If you read the previous post successfully, you should be sugar laden and ready to explore a little closer to my place in the African Quarter.
Viale Somalia, Viale Libia, Viale Etiopia and Viale Eritrea are the four main roads that delineate this neighborhood, but do not come expecting a vibrant African oasis in the heart of Roma: they represent former Italian colonies and, although you will find some lavish embassies, the vibe is very much Italian.
Stop 1: Hire a bike at the “Devil’s Chair”
For the next leg of your jounry to less-known Northern sights, I suggest hiring a bike to ride down one of the very few bike paths Rome has to offer: the Nomentana. Conveniently, there is one located at our first stop for the second half of this tour (you can read the first half here).
The bike shop is right next to the Devil’s Chair Square or La Sedia del Diavolo. Was this a site for Satanical worship? Absolutely not! It is the 2nd Century AD tomb of Elio Callistio, but quickly became named the devil’s chair when shepherds used the ruins as makeshift shelter and lit fires there to keep them warm. From a distance, the illuminated tomb resembled a flaming throne.
Stop 2: Find Pagan and Christian fusion at the Mausoleum of Saint Constance.
Rome is a mille-feuille of layered history: you find all artistic and architectural periods still represented in various locations throughout the city. What makes this mausoleum, or burial chamber, unique is the fusion of pagan and Christian Byzantine mosaics. In other words: this 4th Century Mausoleum has a circular vaulted ceiling adorned with images from the Bible as well as vines, peacocks, carts and grapes. The mausoleum was constructed when Emperor Costantine’s daughter “Costantina” miraculously recovered from an illness. It only became a consecrated church in the 13th Century.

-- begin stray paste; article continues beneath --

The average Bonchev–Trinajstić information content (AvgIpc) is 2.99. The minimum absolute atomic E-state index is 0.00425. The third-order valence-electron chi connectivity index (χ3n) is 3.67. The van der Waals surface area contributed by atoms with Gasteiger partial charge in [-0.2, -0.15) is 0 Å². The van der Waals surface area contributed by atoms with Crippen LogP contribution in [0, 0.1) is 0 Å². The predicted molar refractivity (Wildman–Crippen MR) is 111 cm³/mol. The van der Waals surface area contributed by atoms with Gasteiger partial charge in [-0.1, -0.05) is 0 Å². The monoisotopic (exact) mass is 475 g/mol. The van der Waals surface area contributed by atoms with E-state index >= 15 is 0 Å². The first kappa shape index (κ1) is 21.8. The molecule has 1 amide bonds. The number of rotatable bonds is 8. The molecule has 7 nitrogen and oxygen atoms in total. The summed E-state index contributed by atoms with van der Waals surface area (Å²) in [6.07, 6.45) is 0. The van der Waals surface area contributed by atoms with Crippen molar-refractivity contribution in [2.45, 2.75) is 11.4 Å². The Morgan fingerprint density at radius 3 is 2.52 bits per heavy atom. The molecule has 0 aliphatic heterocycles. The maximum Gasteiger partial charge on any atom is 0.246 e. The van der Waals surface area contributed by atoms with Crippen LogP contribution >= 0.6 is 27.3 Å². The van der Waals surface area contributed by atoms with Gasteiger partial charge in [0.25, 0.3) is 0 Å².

Stop 3: Get lost in the leadlight art of the wacky House of Owls and (sneaky addition) the Moorish Greenhouse Villa Torlonia
In case you have not noticed, the Torlonia family was a rich, powerful lot in Rome. In the 18th and 19th Centuries they controlled the purse of the Pope, so you can imagine where that wealth emanated from. Originally commissioned by Alessandro Torlonia in 1840, his kooky nephew Giovanni Torlonia the younger decided to embellish the Swiss-chalet style pad with leadlight artworks of owls (leading to the nickname).
Upon entering, you feel like you have stepped into the Mad Hatter’s tea party: every window has a different stained glass masterpiece, while the rooms themselves are often oddly shaped giving the place the feel of an adult treehouse. Indeed, the front door (be sure to get a pic) feels more like Hobbiton than Rome.
Keeping with this “pretty coloured glass” aesthetic, amble down to the hothouse with the Moorish inspired glass. A recently renovated site, it is definitely worth a peek.
Stop 4: Bunkers of Mussolini Villa Torlonia
In Berlin, we know that Hitler’s bunker was filled (rightly) with cement to avoid the glorification of a dictator. In Rome, Mussolini, the Italian Fascist dictator of WWII infamy, decided to construct his bunkers in Villa Torlonia near his residence (the Noble Villa) where he resided between 1925 and 1943.
Word of warning: to visit these bunkers, you will need to book a private tour by filling in a form. Clearly, we are off the mainstream tourist path, but it is worth organising it in advance. Many Romans have never even been, so you will definitely feel local.
Stop 5: Gelato Guttilla
To finish a swell afternoon, relax in the gardens of the Villa, which are well worth a stroll, then head to another well-known gelateria.
After your gelato, either return the bikes or catch the 60 bus that runs express to Piazza Venezia.